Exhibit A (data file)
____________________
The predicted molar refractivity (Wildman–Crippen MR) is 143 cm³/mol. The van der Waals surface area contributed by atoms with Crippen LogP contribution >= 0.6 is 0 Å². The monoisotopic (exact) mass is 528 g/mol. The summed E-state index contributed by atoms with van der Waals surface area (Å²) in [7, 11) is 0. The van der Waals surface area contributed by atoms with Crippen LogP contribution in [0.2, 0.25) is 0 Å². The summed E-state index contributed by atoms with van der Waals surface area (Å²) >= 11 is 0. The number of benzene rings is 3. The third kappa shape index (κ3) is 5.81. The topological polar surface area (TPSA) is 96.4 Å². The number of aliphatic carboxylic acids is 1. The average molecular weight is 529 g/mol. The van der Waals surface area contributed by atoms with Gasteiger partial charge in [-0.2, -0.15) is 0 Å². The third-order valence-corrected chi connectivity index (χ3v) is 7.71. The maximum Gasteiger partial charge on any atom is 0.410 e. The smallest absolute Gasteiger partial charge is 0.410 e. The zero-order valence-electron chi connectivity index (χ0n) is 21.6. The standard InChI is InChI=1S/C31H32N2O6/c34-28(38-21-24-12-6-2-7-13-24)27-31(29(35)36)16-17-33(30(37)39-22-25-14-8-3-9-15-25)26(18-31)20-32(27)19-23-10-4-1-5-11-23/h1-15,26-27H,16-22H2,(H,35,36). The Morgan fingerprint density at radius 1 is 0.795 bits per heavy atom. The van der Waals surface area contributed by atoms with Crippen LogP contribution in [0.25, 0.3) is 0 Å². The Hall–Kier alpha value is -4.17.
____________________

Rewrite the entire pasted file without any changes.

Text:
The predicted molar refractivity (Wildman–Crippen MR) is 143 cm³/mol. The van der Waals surface area contributed by atoms with Crippen LogP contribution >= 0.6 is 0 Å². The monoisotopic (exact) mass is 528 g/mol. The summed E-state index contributed by atoms with van der Waals surface area (Å²) in [7, 11) is 0. The van der Waals surface area contributed by atoms with Crippen LogP contribution in [0.2, 0.25) is 0 Å². The summed E-state index contributed by atoms with van der Waals surface area (Å²) >= 11 is 0. The number of benzene rings is 3. The third kappa shape index (κ3) is 5.81. The topological polar surface area (TPSA) is 96.4 Å². The number of aliphatic carboxylic acids is 1. The average molecular weight is 529 g/mol. The van der Waals surface area contributed by atoms with Gasteiger partial charge in [-0.2, -0.15) is 0 Å². The third-order valence-corrected chi connectivity index (χ3v) is 7.71. The maximum Gasteiger partial charge on any atom is 0.410 e. The smallest absolute Gasteiger partial charge is 0.410 e. The zero-order valence-electron chi connectivity index (χ0n) is 21.6. The standard InChI is InChI=1S/C31H32N2O6/c34-28(38-21-24-12-6-2-7-13-24)27-31(29(35)36)16-17-33(30(37)39-22-25-14-8-3-9-15-25)26(18-31)20-32(27)19-23-10-4-1-5-11-23/h1-15,26-27H,16-22H2,(H,35,36). The Morgan fingerprint density at radius 1 is 0.795 bits per heavy atom. The van der Waals surface area contributed by atoms with Crippen LogP contribution in [0.25, 0.3) is 0 Å². The Hall–Kier alpha value is -4.17.